His works, featuring theatre’s most distinguished names, both enthralled and shocked audiences.
Peter Brook, one of the most creative and controversial stage directors of his generation, has died aged 97, the AFP news agency is reporting.
A precocious talent, by his mid-20s he had a reputation as the grand old enfant terrible of the British stage.
Over the ensuing decades Brook put his stamp on the theatre, breaking many established conventions.
His productions, starring some of theatre’s most distinguished thespians, both enthralled and shocked audiences.
Peter Stephen Paul Brook was born in west London in March 1925, the son of Jewish immigrants.
He did not have a theatrical background, but after studying at Oxford University his talent was quickly spotted. At the age of 20 he was appointed director of Birmingham Repertory Theatre.
He soon moved on to the Royal Shakespeare Company (RSC) and then to the Royal Opera House where, as director of productions in the late 1940s, his work included La Boheme and Salome.
Brook was subsequently director at the Metropolitan Opera House in New York.
He later told the BBC that he regarded British post-war theatre as having become “old-fashioned, stereotyped and in the hands of a small number of very conventional people who did Shakespeare in the most boring way imaginable”.
Trapezes and stilts
Through the 1950s he continued to direct RSC productions featuring some of the greatest actors of the age including John Gielgud, Paul Scofield and Laurence Olivier.
He was responsible for a number of distinguished productions in London, New York, Paris and elsewhere – plays by TS Eliot, Tennessee Williams and Arthur Miller, as well as Shakespeare.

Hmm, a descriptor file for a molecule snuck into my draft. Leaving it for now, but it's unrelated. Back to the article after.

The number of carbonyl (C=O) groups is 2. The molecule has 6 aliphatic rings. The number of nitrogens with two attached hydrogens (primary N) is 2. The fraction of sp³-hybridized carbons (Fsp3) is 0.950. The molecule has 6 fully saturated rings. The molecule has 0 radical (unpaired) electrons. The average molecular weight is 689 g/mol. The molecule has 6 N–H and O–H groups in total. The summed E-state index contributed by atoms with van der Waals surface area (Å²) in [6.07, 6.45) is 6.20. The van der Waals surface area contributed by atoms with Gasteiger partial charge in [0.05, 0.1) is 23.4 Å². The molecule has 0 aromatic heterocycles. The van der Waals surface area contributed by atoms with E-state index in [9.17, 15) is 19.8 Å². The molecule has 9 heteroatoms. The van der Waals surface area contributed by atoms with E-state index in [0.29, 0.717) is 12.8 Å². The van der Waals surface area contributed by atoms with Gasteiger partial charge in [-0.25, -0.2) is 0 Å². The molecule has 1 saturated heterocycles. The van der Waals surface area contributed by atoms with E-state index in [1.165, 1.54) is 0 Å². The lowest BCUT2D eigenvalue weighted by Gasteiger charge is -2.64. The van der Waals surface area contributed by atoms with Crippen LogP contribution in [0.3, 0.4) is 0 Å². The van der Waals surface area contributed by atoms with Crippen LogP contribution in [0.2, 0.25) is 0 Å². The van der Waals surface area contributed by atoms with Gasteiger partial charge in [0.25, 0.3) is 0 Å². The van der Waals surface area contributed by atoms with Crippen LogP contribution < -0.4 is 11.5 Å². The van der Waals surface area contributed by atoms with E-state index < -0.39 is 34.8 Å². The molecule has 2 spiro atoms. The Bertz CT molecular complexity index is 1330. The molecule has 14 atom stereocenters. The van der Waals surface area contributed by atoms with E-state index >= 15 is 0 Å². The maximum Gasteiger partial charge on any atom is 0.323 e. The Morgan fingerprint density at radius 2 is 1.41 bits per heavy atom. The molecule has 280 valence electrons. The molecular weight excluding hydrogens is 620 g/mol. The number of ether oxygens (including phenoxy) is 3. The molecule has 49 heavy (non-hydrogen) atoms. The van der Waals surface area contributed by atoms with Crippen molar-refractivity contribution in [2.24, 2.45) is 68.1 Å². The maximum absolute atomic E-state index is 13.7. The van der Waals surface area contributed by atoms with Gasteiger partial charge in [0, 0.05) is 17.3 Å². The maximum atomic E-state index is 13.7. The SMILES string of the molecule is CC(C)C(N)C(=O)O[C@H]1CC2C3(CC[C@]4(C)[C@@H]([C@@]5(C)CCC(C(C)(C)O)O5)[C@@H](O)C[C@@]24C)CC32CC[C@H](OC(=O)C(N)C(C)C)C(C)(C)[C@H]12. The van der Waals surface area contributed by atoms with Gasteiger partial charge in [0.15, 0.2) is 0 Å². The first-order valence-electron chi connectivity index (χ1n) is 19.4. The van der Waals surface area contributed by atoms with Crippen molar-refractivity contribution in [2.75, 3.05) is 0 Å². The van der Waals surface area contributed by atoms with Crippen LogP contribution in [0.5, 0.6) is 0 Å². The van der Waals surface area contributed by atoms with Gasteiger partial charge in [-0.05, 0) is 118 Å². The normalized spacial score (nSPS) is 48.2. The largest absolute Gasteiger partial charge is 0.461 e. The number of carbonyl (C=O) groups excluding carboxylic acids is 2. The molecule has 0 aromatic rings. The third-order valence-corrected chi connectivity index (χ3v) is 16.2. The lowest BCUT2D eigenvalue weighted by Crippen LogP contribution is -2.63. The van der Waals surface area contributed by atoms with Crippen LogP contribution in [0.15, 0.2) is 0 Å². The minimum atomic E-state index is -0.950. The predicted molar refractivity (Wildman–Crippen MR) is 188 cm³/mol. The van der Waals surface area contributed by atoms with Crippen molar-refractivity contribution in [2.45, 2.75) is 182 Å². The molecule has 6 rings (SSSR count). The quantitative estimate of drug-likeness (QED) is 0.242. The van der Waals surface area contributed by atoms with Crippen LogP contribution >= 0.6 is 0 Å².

He was heavily influenced by Antonin Artaud’s ideas for a Theatre of Cruelty, putting on a season of plays in London in 1964.
His production of the Peter Weiss play, Marat/Sade, originally staged in London, was well received on Broadway and won Brook a Tony award for Best Director in 1966.
His final production for the RSC, in 1970, was a memorable, airborne version of A Midsummer Night’s Dream using trapezes and stilts.
It was an attempt to capture the strangeness of a play about dreams, fairies and spurned lovers.
Controversially, in the 1970s he turned his back on English theatre and moved to Paris where he founded the International Centre of Theatre Research, an experimental theatre company.
With it, he visited many countries and put on productions for a variety of audiences, including one for drug addicts, and another for mental patients.
One memorable production, staged in France, Australia and America, was The Conference of the Birds, from a medieval Persian poem. In Australia it was staged in a quarry.
Among the major works he directed was The Mahabharata, a nine-hour dramatisation of a Sanskrit epic, which was presented in several countries before coming to Glasgow in 1988.
Brook also made a number of films, including the 1963 version of Lord of the Flies and The Tragedy of Carmen – the stage production of which had won awards.
He was responsible for a film of Shakespeare’s King Lear, released in 1971 and starring Paul Schofield, which divided the critics, one of them suggesting that its bleak production and gory scenes should have seen it renamed The Night of the Living Dead.
In 2012 a documentary, The Tightrope, directed by his son, Simon, examined Brook’s directing style, using hidden cameras so the actors would not be distracted.
The title referred to Brook’s habit of getting his actors to walk across a carpet on an imaginary tightrope, doing whatever they fancied but conveying the impression they were high up in the air.
It has been said that Brook was more interested in ideas than anything else. He seemed to have a desire to shock and had been described as an astounding combination of insight, intuition and effrontery.
Brook married the actress Natasha Parry in 1951. She died in 2015.